Category Archives: College Football HoF

Ware, Andre (3)

Card: Fleer 1990, Action Packed 1991, GameDay 1992
Acquired: TTM 2020, C/o Home
Sent: 3/17 Received: 4/5 (18 days)
See Also: Andre Ware, Air Ware

Andre sure got in a lot of great cards in his short amount of time on the starting stage in the NFL. Even after this third stab at a few more autographs, there are a few more cards I could probably nab him on.

I loved Action Packed and GameDay’s sets. Action Packed 1991 was a pretty well designed set, with that simple swoosh that goes through the left side of the image- it maximized the canvas area to focus on the player image. I also really liked the flat helmet image at the end. It’s a really underrated set, and despite the slight smudging is great to get autographed. Most of the images are indeed- action packed. This Gameday image is really nice, however one of the set’s design flaws comes forward a bit when the silver blends against the gray, the image looks a bit more flat. The Fleer 90 card was one of 4 (technically) that had a college photo of Andre in it. (The others being Topps, ProSet, and Score.) We always laughed at the fact that Fleer didn’t find a shot of Andre actually throwing the ball- but instead chose to get a shot of him pitching the ball out. All of these cards were distant set needs for me in my never ending autograph quest.

About the time that Coronavirus broke loose and some stay at home notices were put into place, Andre started signing his TTM mail after a 5-6 year absence from the game. He was initially playing catchup and then started signing some newer requests. I always liked Andre, and I hadn’t TTMed him since 2012, I decided he was ripe for the picking.

As of 2020, Ware remains the steady voice as the color commentator for the Houston Texans game day radio show.

Williams, Reggie (LB)

Cards: ProSet 1989, Action Packed 1990, Action Packed Whizzer White Award 1991, ProSet 1991 WLAF Inserts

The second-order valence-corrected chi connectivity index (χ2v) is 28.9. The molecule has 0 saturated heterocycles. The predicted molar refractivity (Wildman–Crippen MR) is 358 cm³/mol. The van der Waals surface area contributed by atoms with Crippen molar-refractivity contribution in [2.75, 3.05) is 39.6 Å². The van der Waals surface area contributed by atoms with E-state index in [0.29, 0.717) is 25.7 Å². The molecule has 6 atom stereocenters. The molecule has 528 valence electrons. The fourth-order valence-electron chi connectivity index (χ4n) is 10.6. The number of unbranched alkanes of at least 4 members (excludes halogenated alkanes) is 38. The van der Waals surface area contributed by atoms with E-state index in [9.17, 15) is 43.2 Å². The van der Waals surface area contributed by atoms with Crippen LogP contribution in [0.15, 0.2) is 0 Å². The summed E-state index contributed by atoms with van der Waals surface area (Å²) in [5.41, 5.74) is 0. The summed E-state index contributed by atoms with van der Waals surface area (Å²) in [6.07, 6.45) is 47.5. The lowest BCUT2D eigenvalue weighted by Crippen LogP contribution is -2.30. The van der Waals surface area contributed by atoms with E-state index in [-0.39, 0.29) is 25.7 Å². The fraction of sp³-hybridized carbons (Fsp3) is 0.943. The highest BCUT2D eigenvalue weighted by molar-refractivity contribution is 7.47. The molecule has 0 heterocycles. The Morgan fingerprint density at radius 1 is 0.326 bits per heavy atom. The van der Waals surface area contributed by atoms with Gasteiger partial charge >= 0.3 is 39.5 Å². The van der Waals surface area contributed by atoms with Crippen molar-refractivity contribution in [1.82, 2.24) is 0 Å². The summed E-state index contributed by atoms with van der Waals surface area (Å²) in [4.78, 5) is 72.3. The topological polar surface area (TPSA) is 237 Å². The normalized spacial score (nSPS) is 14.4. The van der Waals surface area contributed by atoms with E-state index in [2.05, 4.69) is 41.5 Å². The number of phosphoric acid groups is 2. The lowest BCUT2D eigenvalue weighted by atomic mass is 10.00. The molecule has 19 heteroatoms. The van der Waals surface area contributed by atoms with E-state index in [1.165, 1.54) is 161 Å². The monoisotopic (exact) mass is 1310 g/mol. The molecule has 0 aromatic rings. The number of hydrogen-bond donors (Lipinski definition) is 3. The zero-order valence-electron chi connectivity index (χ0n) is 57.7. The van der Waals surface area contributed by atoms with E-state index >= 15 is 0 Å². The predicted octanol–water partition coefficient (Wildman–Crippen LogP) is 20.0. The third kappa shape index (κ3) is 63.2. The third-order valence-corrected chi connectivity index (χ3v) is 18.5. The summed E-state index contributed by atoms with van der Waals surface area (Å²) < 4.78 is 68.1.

Acquired: TTM 2020, C/o Home
Sent: 10/5 Received: 10/17 (12 days)

Reggie Williams played college football at Dartmouth, and was a 3 time All-Ivy League selection from 1973-1975. Reggie was so dominant that he caught the attention of pro scouts, parlaying his efforts to become a 3rd round selection of the Cincinnati Bengals in 1976.

Over the next 14 seasons, Reggie went on to become one of the Bengals best draft picks. He played in an unheard of 206 games (one short of Ken Riley for the franchise record), and virtually owned the entire Bengals record books at linebacker for every statistical category including: career tackles, sacks, interceptions, and fumbles. He also earned the Whizzer White Award in 1985, the NFL Man of the Year Award in 1986, and SI’s Sportsperson of the Year in 1987.

Reggie made waves next as he went on to work in the front office of the World League of American Football‘s New York-New Jersey Knights franchise in 1991, becoming one of the first African American General Managers in any pro capacity.

He’s been at the frontlines of visionary ideas leading sport and NFL initiatives and then working with Disney overseeing their recreational and sports divisions since then. In the final years of his time with the Bengals he also served as a city councilman, and was elected to the College Football Hall of Fame in 2007.

Still despite all this, and being virtually an icon with Cincinnati, Reggie has been largely unheralded by his former franchise. A true warrior, he’s had over 25 knee surgeries since his career concluded, and it has taken its toll on his leg. He’s written a book about his life, ‘Resilient by Nature’, where he gives a great wealth of insight into his life, and shares his dedication and willingness to overcome whatever obstacles he faces.